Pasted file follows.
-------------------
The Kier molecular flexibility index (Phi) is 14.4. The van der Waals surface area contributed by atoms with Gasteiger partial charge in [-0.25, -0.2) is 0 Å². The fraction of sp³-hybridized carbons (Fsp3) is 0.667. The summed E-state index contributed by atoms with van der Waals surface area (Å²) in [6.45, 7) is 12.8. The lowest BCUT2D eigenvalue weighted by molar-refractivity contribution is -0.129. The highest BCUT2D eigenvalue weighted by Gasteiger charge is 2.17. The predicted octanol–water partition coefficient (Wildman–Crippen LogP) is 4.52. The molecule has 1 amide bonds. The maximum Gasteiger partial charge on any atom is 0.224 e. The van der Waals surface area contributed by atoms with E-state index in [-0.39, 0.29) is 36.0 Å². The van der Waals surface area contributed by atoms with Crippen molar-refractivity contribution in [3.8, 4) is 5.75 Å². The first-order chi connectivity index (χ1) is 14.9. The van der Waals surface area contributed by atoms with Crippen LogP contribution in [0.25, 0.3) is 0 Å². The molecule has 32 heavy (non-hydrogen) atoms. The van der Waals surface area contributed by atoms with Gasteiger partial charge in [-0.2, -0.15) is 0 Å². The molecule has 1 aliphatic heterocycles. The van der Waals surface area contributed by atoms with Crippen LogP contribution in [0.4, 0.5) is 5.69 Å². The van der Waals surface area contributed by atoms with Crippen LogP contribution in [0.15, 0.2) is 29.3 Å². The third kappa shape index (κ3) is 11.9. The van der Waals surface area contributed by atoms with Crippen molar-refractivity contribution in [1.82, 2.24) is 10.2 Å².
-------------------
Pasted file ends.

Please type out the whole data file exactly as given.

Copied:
The Kier molecular flexibility index (Phi) is 14.4. The van der Waals surface area contributed by atoms with Gasteiger partial charge in [-0.25, -0.2) is 0 Å². The fraction of sp³-hybridized carbons (Fsp3) is 0.667. The summed E-state index contributed by atoms with van der Waals surface area (Å²) in [6.45, 7) is 12.8. The lowest BCUT2D eigenvalue weighted by molar-refractivity contribution is -0.129. The highest BCUT2D eigenvalue weighted by Gasteiger charge is 2.17. The predicted octanol–water partition coefficient (Wildman–Crippen LogP) is 4.52. The molecule has 1 amide bonds. The maximum Gasteiger partial charge on any atom is 0.224 e. The van der Waals surface area contributed by atoms with E-state index in [-0.39, 0.29) is 36.0 Å². The van der Waals surface area contributed by atoms with Crippen molar-refractivity contribution in [3.8, 4) is 5.75 Å². The first-order chi connectivity index (χ1) is 14.9. The van der Waals surface area contributed by atoms with Crippen LogP contribution in [0.25, 0.3) is 0 Å². The molecule has 32 heavy (non-hydrogen) atoms. The van der Waals surface area contributed by atoms with Gasteiger partial charge in [-0.2, -0.15) is 0 Å². The molecule has 1 aliphatic heterocycles. The van der Waals surface area contributed by atoms with Crippen LogP contribution in [0.4, 0.5) is 5.69 Å². The van der Waals surface area contributed by atoms with Crippen LogP contribution in [0.15, 0.2) is 29.3 Å². The third kappa shape index (κ3) is 11.9. The van der Waals surface area contributed by atoms with Crippen molar-refractivity contribution in [1.82, 2.24) is 10.2 Å².